Other Factors That Affect Cookie Texture
Mixing: Baking cookies is more than just throwing ingredients in a bowl and mixing them up.
The technique and how you mix them are important.
Mixing dry ingredients with wet ingredients to make a dough helps develop the gluten in the flour that produces the chewy texture we want.
However, overmixing will make the dough too stiff resulting in harder cookies.
If your dough seems a little stiff and has less than 50% fat, you can add a little more to soften it up.
Add more fat instead of more liquid to cookie recipes that go awry.
The higher-fat dough tends to be softer and less tough than recipes with lower fat ratios.
Shaping: When it comes to shaping your cookie dough, recipes with a higher fat ratio do well by shaping the dough into round balls and placing them on a baking sheet.
They will take longer to cook, making them chewy. If you want thinner, crisper cookies, flatten the balls slightly, so they cook faster.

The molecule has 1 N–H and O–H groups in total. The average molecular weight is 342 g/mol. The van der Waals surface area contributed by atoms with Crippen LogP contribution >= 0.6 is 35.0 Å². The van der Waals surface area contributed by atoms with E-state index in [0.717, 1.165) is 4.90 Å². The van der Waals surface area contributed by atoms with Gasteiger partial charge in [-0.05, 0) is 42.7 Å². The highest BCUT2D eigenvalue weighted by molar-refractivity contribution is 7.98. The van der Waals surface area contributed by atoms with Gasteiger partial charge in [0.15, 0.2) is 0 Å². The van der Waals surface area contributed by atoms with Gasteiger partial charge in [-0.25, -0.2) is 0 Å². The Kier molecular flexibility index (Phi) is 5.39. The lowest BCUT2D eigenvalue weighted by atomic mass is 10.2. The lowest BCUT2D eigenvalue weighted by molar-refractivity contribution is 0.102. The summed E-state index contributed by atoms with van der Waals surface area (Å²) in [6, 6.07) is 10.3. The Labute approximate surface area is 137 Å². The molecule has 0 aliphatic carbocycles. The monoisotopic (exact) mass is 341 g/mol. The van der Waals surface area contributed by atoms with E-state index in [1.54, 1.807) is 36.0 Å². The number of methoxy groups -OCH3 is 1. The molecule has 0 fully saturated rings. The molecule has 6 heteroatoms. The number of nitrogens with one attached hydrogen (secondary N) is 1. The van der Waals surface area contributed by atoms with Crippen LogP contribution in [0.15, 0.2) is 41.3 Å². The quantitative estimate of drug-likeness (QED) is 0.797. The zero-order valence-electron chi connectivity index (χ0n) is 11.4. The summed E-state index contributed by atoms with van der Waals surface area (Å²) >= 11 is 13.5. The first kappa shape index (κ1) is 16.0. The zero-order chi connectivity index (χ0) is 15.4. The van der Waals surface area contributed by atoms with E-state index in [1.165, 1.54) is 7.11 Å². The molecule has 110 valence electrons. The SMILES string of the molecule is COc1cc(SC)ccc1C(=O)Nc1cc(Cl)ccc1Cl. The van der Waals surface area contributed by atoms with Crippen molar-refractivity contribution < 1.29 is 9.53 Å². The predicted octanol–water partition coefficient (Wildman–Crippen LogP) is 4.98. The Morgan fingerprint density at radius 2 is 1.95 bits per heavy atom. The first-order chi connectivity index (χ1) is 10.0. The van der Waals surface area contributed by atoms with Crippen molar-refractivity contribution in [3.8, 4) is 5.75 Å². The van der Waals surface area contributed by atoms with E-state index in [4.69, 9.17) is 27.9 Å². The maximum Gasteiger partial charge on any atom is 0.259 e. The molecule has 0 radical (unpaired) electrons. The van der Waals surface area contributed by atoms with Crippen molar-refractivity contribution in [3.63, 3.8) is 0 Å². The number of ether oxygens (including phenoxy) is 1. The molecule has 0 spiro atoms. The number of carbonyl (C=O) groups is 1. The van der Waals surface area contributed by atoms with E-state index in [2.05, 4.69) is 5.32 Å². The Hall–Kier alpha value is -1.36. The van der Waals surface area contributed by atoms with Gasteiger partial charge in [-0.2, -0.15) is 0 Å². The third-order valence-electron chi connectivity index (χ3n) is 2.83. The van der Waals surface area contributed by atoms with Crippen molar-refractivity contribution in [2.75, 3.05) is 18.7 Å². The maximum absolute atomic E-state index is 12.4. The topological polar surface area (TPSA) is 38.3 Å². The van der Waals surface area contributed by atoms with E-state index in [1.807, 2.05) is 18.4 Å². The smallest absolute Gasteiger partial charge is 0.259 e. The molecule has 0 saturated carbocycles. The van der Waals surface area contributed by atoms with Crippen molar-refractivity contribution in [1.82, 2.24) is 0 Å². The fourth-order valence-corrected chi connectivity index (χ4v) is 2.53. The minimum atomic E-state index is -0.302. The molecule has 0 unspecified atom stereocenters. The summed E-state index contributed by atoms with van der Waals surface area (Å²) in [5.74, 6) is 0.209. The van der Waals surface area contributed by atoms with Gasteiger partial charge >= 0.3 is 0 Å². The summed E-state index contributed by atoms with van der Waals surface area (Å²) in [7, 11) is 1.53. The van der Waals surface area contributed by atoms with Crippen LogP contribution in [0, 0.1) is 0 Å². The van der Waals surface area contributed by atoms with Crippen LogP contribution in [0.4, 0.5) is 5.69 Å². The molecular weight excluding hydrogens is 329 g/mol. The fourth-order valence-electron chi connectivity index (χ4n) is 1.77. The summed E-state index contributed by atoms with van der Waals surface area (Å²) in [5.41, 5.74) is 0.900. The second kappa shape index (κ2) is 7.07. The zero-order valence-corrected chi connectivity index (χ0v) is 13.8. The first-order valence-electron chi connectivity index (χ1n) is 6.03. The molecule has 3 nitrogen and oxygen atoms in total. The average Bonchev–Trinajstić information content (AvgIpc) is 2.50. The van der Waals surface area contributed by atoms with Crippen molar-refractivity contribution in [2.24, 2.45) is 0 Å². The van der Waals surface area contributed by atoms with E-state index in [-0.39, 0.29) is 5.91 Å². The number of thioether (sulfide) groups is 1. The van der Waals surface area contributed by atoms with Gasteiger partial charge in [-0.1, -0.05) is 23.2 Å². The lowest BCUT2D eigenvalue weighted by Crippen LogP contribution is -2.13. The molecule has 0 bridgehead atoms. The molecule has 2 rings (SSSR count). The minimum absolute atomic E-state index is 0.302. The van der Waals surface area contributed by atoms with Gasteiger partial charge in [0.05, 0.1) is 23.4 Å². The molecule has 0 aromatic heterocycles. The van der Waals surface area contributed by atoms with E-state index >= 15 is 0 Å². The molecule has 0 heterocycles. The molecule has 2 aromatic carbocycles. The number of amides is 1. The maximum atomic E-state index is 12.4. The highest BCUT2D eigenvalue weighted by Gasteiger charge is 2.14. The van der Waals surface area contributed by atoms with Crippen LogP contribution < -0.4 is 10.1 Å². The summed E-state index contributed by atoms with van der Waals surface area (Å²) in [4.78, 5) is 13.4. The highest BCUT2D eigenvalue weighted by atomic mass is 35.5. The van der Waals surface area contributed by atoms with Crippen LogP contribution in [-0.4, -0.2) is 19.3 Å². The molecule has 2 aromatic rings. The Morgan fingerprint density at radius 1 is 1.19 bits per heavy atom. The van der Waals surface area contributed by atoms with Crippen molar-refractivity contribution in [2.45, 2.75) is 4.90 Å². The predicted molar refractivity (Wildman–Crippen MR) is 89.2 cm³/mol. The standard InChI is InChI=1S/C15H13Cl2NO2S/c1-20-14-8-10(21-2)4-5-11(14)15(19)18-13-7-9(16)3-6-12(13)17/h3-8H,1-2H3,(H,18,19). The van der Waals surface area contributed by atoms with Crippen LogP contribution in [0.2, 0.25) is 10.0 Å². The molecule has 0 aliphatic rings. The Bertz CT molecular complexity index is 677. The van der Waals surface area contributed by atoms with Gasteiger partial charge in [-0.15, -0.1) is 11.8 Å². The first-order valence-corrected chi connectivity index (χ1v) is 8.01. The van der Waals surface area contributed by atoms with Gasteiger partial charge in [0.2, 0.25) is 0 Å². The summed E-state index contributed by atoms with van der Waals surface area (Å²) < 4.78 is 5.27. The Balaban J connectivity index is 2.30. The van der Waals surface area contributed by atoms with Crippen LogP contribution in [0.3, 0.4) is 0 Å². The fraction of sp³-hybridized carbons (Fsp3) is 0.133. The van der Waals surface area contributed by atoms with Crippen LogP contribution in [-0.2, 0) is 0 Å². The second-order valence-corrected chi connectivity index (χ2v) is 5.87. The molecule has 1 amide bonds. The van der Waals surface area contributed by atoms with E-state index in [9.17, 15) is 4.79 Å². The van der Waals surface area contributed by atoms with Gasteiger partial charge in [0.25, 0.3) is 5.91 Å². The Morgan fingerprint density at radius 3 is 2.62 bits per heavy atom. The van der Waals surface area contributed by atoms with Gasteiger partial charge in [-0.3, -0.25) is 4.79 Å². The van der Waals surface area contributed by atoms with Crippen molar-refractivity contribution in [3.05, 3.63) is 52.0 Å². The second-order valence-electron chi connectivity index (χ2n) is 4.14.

Spacing: Spacing cookies is another important technique for ensuring they spread adequately during baking. You should place your dough balls 2 inches apart to give them plenty of room.
The high-fat cookie dough needs a longer baking time, whereas cookies that bake for shorter periods only need an inch of space between them.
Time and temperature: These are very important, as baking at the wrong temperature or for too long will not give you the type of thick chocolate chip cookies you’ve been dreaming of.
They may be too soft in the middle or burned on the edges and bottom. Perfect timing yields the best cookies with a crispy texture and chewy middle. It’s never a good idea to increase the temperature to make them cook faster.
Equipment: Believe it or not, the type of equipment you use does matter in making cookies. It can affect the browning of your cookies.
Heavy dark aluminum pans and cookie sheets lined with parchment paper help the cookies cook evenly and keep them from sticking after cooling.
Oven position: It is best to always place your baking pan of cookies on the center rack in your oven.
If you are making more than one batch of cookies at a time, you can add additional pans on the remaining racks and rotate them to ensure even cooking.